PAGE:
Seriously…my last chocolate post.

Alas, this is the final post in my series chronicling our chocolate odyssey.

Besides sharing great recipes in her chocolate cooking class, Chef Sarah Leavell of The Canebrake also shared some chocolate facts, wisdom,  and book recommendations that I wanted to share in my final chocolatey post with you.

According to her, the definition of chocolate doesn’t go much beyond “basically God’s gift to womankind!”   (However I think the four men in the class would agree it is God’s gift to humankind.)

Seriously though, she took us through the process of chocolate making starting with the cacao (pronounced kah-KAY-oh).    Cacao is the tropical bean from which chocolate is made.

Cocao (Image from Wikimedia.)

Cacao (Image from Wikimedia.)

Chocolate actually comes from the Aztec word xocolatl, meaning bitter water.    The Aztec’s pounded the beans and other spices to make a bitter (and unsweetened) drink.     The popularity if this bitter drink may have arisen from the belief it was an aphrodisiac.   (Montezuma is believed to have drunk fifty golden goblets a day).

Sexy beast (Image from internet.)

Sexy beast (Image from internet.)

Tempering chocolate simply means to melt and then cool it to prepare for coating an item.   Chocolate is tempered by first melting it and then removing it from the heat and stirring in finely chopped pieces of chocolate until the pieces are melted and the chocolate reaches a temperature between 85 and 90 degrees.   Chef Sarah explained a bit about tempering in reference to food chemistry—something about sugar molecule chains or something.   It was above my head so I quit listening and just popped another truffle in my mouth.   🙂

She further explained (in terms I could understand):

Think of a great piece of Godiva chocolate.   When you break it in half, it snaps and the outside of it has a nice glossy shine.   Now think of a child’s chocolate Easter bunny (the cheap kind).    The chocolate is missing the snap when it is broken and sometimes has a mushy texture.   The shine is also not prevalent.   This is the difference between properly tempered chocolate and un-tempered cheap chocolate (which usually just contains stabilizers).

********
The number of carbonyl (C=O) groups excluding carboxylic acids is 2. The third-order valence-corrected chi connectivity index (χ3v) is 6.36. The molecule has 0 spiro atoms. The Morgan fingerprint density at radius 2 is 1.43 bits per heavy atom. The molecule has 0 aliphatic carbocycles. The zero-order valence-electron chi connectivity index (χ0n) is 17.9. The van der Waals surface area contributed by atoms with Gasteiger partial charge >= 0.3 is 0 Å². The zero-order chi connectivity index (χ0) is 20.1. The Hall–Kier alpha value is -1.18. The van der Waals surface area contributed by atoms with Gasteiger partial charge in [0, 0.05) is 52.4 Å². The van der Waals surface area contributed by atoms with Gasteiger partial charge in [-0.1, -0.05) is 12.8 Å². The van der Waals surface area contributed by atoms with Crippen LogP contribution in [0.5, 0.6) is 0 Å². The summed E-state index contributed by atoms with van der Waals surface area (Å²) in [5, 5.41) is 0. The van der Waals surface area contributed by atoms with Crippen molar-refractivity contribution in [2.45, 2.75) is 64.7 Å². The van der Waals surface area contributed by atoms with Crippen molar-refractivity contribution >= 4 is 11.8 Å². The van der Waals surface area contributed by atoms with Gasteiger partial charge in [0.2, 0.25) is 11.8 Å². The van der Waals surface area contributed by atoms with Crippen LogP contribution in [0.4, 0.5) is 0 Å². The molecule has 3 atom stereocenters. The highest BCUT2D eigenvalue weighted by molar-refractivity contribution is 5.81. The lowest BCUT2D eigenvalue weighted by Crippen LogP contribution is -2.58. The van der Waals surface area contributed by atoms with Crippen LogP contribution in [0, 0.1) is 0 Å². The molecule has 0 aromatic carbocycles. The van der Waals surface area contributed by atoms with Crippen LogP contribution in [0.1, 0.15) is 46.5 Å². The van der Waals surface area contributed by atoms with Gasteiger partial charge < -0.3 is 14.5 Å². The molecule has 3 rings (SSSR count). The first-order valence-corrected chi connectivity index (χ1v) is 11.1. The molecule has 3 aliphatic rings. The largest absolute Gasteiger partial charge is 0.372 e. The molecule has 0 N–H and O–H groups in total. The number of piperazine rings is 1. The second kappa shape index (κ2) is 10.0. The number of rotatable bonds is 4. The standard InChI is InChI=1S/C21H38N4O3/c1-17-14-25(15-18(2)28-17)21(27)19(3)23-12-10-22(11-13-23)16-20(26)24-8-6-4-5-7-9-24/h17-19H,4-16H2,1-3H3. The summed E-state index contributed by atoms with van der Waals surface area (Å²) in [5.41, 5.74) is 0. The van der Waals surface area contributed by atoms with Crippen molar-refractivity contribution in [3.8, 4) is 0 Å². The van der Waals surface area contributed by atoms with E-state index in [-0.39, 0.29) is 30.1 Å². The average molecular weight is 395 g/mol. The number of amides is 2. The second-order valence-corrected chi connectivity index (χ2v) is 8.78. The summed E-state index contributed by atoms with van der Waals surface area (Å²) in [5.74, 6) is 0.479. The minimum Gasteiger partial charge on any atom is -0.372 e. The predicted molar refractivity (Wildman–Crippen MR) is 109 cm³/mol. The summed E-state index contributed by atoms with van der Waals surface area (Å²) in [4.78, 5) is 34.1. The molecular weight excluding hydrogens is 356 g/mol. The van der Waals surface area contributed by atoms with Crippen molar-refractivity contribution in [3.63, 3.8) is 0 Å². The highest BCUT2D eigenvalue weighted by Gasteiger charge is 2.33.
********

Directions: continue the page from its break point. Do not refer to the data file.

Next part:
Too funny.   (Again, not my image.)

Too funny. (Again, not my image.)

Finally, she defined the term bloom when applied to chocolate.    (I had never heard this term.)  Apparently,  bloom is the pale gray streaks or blotches that sometimes appear on the surface of chocolate.   Chef Sarah said, “Most people throw out the Hershey’s bar when they see this.   Think of all that wasted chocolate—what a tragedy!”

I can safely say that I have never thrown out a chocolate bar.

Chef Sarah continued to explain that bloom occurs when the chocolate begins to melt and the cocoa butter in the chocolate forms crystals on the chocolate.    “This does not mean your chocolate has gone bad;  the flavor and texture might be affected slightly.”   She further stated that dark chocolate has a shelf life of about ten years and milk and white chocolate can be stored for up to nine months due to the fact they contain milk solids.

(Who in their right mind lets chocolate set around for that long?   It does not last more than a few days in this household!)

Chocolate Cookbook Recommendations from Chef Sarah Leavell of The Canebrake:

I am waiting for the next cooking class at The Canebrake.   To keep up with these and other events, click here.

And for another description of all The Canebrake has to offer, here is what the marketing director commented on a long ago post:

Here at The Canebrake we try to source everything we can locally, from our organic bison that comes from a ranch 5 miles away to all-natural co-operative beef and poultry. Our seafood is flown in fresh every day, but we pick line-caught and seasonal fish.

The Canebrake is the first ECO-certified property in the state – a new program sponsored by the Department of Environmental Quality and the Department of Tourism. We have 16 rooms and suites, a conference center and ropes course, daily yoga classes and our restaurant is open Wed-Sat for dinner and Sunday for Brunch from 10-2.

If you live in Northeast Oklahoma, The Canebrake is definitely worth a day trip.    If you don’t live in the magnificent Sooner State, I would definitely make this a destination.   (In fact, I feel another road trip coming on for brunch this weekend!)

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